Phoebe Ministries has operations in Allentown and five other counties including Berks. It serves the diverse needs of thousands of seniors every year.
"Organizations that have a large skilled nursing presence are really facing challenges," shared President and CEO Scott Stevenson.
The hard truth is that skilled service comes at a cost. At Phoebe, 70% of revenue comes from the skilled nursing population. But the amount of Medicare and Medicaid reimbursed by the government continues to decline. Medicare is a federal program that covers those 65 and older and those with certain disabilities. Medicaid is a joint federal and state program that helps pay health-care costs for individuals and families with limited income and resources.
"Right now our Medicaid reimbursement doesn't even cover our cost of care on a daily basis," explained Stevenson.
That shortfall translates into charity care. Phoebe pays the difference when the resident can't, and they're proud of it. But the outlook isn't bright.
"With the way the economy is, and what we're hearing out of Washington and out of the state, I would be surprised to see anything significant come our way."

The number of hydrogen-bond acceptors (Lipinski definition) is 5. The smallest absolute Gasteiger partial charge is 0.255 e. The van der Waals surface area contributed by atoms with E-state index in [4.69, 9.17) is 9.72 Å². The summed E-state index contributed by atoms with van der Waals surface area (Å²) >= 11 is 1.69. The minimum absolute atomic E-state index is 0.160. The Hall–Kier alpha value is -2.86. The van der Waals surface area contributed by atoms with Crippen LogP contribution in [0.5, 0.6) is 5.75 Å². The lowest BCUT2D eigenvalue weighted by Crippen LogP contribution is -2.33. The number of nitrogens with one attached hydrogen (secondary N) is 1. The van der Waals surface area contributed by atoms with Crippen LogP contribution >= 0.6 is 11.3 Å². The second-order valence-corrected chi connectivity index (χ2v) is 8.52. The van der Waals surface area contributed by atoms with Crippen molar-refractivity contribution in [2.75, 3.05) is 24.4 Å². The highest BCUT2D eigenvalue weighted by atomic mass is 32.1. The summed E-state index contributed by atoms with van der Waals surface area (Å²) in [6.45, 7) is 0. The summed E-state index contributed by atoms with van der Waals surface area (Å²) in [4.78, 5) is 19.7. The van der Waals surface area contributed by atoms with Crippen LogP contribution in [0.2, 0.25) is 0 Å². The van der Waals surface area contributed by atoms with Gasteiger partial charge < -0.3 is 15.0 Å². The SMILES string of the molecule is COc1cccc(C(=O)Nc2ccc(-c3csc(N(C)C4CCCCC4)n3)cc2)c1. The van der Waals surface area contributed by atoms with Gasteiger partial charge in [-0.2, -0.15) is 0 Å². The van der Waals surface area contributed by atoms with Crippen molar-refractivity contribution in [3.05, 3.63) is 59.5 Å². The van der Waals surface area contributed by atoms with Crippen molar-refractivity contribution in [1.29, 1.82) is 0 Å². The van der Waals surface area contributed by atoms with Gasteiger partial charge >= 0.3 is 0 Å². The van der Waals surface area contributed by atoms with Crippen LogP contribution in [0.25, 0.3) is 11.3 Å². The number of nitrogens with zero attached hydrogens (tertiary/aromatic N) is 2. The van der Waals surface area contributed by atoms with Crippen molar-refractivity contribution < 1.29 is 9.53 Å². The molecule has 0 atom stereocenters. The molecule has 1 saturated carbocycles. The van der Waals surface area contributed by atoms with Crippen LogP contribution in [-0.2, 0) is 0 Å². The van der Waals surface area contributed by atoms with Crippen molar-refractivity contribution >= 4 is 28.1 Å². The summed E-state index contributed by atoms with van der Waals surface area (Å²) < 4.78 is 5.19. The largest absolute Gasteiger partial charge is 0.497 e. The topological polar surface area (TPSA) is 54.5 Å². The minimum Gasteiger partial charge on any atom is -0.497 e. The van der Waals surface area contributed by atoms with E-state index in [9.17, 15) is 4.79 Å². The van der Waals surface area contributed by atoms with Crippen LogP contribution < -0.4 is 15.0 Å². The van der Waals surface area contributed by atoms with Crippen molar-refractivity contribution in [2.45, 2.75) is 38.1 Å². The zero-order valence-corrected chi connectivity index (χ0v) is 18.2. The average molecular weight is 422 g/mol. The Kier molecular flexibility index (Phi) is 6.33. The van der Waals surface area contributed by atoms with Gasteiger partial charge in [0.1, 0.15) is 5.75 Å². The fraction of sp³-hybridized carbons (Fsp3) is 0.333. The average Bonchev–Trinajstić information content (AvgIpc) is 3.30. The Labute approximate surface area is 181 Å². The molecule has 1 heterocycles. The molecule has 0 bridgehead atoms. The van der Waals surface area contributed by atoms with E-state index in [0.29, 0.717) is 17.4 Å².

In 2008 the organization provided $5.2-million in charity care. Last year that number jumped to its highest level yet, $10.8-million.
"We anticipate this year they'll get to the $12-million level," shared Stevenson.
Multi-million dollar deficits at other nursing homes in the area has forced them to consider selling, leasing or privatizing the facilities. At Phoebe, leaders say the organization is being proactive, they're forming new programs and they're not going anywhere.
"We'll continue to be very strategic in our approach to growth to make sure that we continue to maintain high levels of charity care," said Stevenson. "But we also need to generate cash and margin to sustain the operations of this ministry."
The number of folks aged 80 and over is projected to quadruple over the next 27 years. So these are services that are definitely needed.